BACKGROUND: Global distribution of human bocavirus (HBoV) has been known to associate with viral gastroenteritis in pediatric population. This study was conducted in Chiang Mai, Thailand from 2012 to 2018 to investigate epidemiology and genotype distribution of HBoV in pediatric patients less than 5 years old hospitalized with diarrhea. METHODS: A total of 2727 fecal specimens were investigated for the presence of HBoV using nested-PCR targeting partial VP1 capsid region. The detected HBoV strains were further characterized by nucleotide sequencing and phylogenetic analysis. RESULTS: Detection rate of HBoV infection in pediatric patients with acute diarrhea was 5.2%. Three genotypes of HBoV were detected with the most predominance of HBoV1 (50.4%), followed by HBoV2 (42.5%), and HBoV3 (7.1%). The majority of HBoV positive cases were children of 1 to <2 years old (31.9%) with high detection rate of HBoV1 and HBoV2. HBoV infection occurred all year-round. Phylogenetic analysis revealed that majority of HBoV1 displayed the genetic relationship with HBoV1 strains reported previously from Asia whereas only a few were related to the strains from Europe, South America, and Middle East. The HBoV2 and HBoV3 were also mainly closely related to the strains reported from Asia and a few from South America and North Africa. CONCLUSIONS: This study highlights distribution of HBoV genotypes circulating in pediatric patients with acute gastroenteritis in Chiang Mai, Thailand. Overall, three genotypes of HBoV were detected with equally high prevalence of HBoV1 and HBoV2 whereas HBoV3 was detected with much lower prevalence.


Assuntos
Gastroenterite/virologia , Bocavirus Humano/genética , Infecções por Parvoviridae/diagnóstico , Criança , Pré-Escolar , Fezes/virologia , Feminino , Gastroenterite/diagnóstico , Gastroenterite/epidemiologia , Genoma Viral , Genótipo , Bocavirus Humano/isolamento & purificação , Humanos , Lactente , Masculino , Infecções por Parvoviridae/epidemiologia , Infecções por Parvoviridae/virologia , Filogenia , Tailândia/epidemiologia
9.
Arch Virol ; 166(3): 897-903, 2021 Mar.
Artigo em Inglês | MEDLINE | ID: mdl-33459882

RESUMO

During 2006-2011, 5035 fecal samples were tested by PCR for human adenovirus (HAdV) and sequenced. HAdV was detected in 198 cases (3.9%), with the highest rate in children ≤ 5 years. Enteric HAdVs were the most prevalent genotypes (78%; 146/187): HAdV-F41 (63.6%; 119/187), HAdV-F40 (12.3%; 23/187), HAdV-A12 (1.6%; 3/187) and HAdV-A31 (0.5%; 1/187). Non-enteric HAdVs were detected in 22% (41/187): HAdV-C1 (8.0%; 15/187), HAdV-C2 (6.9%; 13/187), HAdV-C5 (4.3%; 8/187), HAdV-D8 (1.3%; 2/187), HAdV-B21 (0.5%; 1/187), HAdV-B3 (0.5%; 1/187) and HAdV-C6 (0.5%; 1/187). This 6-year retrospective study points out a high diversity of HAdV types circulating in Brazil and highlights the need to carry out molecular epidemiological studies of HAdV among patients with acute diarrheal infection on a regular basis.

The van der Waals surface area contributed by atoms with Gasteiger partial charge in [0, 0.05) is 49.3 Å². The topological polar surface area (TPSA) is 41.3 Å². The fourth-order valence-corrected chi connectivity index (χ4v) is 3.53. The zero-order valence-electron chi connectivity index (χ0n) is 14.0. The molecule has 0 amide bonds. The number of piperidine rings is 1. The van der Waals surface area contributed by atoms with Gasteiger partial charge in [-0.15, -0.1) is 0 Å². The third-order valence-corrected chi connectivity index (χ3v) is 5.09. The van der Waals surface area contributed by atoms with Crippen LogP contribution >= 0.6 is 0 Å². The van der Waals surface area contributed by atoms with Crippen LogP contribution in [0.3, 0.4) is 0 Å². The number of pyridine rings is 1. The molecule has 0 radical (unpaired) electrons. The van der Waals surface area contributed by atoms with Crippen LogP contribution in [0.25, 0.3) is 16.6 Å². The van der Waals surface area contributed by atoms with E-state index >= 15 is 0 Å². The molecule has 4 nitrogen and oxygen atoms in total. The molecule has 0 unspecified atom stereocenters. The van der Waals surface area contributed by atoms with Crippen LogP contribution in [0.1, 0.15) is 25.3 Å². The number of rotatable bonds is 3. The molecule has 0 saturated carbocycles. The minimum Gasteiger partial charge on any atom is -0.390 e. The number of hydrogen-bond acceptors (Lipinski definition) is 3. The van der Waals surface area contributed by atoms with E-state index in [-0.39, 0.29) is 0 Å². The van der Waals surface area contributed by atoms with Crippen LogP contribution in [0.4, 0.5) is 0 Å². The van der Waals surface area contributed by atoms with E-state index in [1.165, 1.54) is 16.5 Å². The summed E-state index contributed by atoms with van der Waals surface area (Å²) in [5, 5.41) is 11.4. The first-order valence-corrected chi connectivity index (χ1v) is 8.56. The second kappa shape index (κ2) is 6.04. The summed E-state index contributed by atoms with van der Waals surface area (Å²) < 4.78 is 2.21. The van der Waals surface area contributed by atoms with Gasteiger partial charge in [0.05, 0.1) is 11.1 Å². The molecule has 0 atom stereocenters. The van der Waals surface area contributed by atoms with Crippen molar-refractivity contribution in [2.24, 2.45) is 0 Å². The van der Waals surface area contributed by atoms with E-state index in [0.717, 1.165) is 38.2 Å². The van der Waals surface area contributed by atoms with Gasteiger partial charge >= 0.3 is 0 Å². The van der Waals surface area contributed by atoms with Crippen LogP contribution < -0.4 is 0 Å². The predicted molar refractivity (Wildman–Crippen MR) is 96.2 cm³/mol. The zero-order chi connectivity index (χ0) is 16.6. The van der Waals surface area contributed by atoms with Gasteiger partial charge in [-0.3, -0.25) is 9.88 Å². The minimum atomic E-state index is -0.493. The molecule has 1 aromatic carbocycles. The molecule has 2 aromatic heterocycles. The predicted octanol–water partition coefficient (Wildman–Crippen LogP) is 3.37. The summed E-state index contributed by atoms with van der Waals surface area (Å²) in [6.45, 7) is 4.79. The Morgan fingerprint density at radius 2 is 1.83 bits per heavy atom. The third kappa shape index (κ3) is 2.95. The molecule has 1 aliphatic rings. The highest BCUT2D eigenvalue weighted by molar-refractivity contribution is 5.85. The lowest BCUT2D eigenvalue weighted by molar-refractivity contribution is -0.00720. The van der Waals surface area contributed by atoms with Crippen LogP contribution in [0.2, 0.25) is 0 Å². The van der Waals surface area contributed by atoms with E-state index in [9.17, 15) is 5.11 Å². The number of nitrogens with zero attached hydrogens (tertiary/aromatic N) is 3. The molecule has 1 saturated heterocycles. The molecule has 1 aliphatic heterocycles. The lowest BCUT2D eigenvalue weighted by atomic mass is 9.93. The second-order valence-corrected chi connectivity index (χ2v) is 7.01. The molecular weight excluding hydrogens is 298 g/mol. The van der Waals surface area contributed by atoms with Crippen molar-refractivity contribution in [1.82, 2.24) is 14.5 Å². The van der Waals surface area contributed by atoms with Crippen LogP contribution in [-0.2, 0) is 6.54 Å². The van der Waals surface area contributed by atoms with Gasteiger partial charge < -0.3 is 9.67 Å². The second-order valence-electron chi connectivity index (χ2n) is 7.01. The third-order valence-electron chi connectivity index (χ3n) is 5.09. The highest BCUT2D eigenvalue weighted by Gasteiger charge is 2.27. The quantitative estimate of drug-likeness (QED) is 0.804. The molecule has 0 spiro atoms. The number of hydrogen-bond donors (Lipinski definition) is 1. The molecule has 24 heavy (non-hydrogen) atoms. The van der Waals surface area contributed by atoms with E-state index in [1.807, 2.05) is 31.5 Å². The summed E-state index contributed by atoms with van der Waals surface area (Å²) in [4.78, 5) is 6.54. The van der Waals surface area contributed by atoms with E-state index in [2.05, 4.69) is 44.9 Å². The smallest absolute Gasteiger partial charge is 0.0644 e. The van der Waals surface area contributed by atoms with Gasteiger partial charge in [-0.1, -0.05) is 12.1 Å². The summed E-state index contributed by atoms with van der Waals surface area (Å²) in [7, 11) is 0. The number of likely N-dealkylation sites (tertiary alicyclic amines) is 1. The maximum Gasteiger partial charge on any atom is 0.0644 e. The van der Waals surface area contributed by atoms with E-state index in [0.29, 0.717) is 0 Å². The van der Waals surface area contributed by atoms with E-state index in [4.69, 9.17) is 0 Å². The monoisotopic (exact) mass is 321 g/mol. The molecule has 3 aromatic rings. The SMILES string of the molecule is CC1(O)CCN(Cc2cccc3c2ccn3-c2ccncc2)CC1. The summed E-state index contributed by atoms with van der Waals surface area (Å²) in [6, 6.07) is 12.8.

Assuntos
Infecções por Adenovirus Humanos/epidemiologia , Adenovírus Humanos/classificação , Adenovírus Humanos/genética , Gastroenterite/epidemiologia , Adenovírus Humanos/isolamento & purificação , Adolescente , Adulto , Idoso , Idoso de 80 Anos ou mais , Brasil/epidemiologia , Criança , Pré-Escolar , DNA Viral/genética , Fezes/virologia , Feminino , Gastroenterite/virologia , Humanos , Lactente , Masculino , Pessoa de Meia-Idade , Epidemiologia Molecular , Estudos Retrospectivos , Adulto Jovem
10.
Arch Virol ; 166(3): 905-913, 2021 Mar.
Artigo em Inglês | MEDLINE | ID: mdl-33462673

RESUMO

From 2010-2016, a total of 251 stool samples were screened for norovirus using next-generation sequencing (NGS) followed by phylogenetic analysis to investigate the genotypic diversity of noroviruses in rural and low-income urban areas in northern Brazil. Norovirus infection was detected in 19.9% (50/251) of the samples. Eight different genotypes were identified: GII.4_Sydney[P31] (64%, 32/50), GII.6[P7] (14%, 7/50), GII.17[P17] (6%, 3/50), GII.1[P33] (6%, 3/50), GII.3[P16] (4%, 2/50), GII.2[P16] (2%, 1/50), GII.2[P2] (2%, 1/50), and GII.4_New Orleans[P4] (2%, 1/50). Distinct GII.6[P7] variants were recognized, indicating the presence of different co-circulating strains. Elucidating norovirus genetic diversity will improve our understanding of their potential health burden, in particular for the GII.4_Sydney[P31] variant.


Assuntos
Infecções por Caliciviridae/epidemiologia , Gastroenterite/epidemiologia , Norovirus/genética , Norovirus/isolamento & purificação , Pobreza/estatística & dados numéricos , Sequência de Bases , Brasil/epidemiologia , Estudos Transversais , Fezes/virologia , Gastroenterite/virologia , Variação Genética/genética , Genótipo , Sequenciamento de Nucleotídeos em Larga Escala , Humanos , Epidemiologia Molecular , Norovirus/classificação , Filogenia , RNA Viral/genética
11.
BMC Infect Dis ; 21(1): 108, 2021 Jan 23.
Artigo em Inglês | MEDLINE | ID: mdl-33485317

RESUMO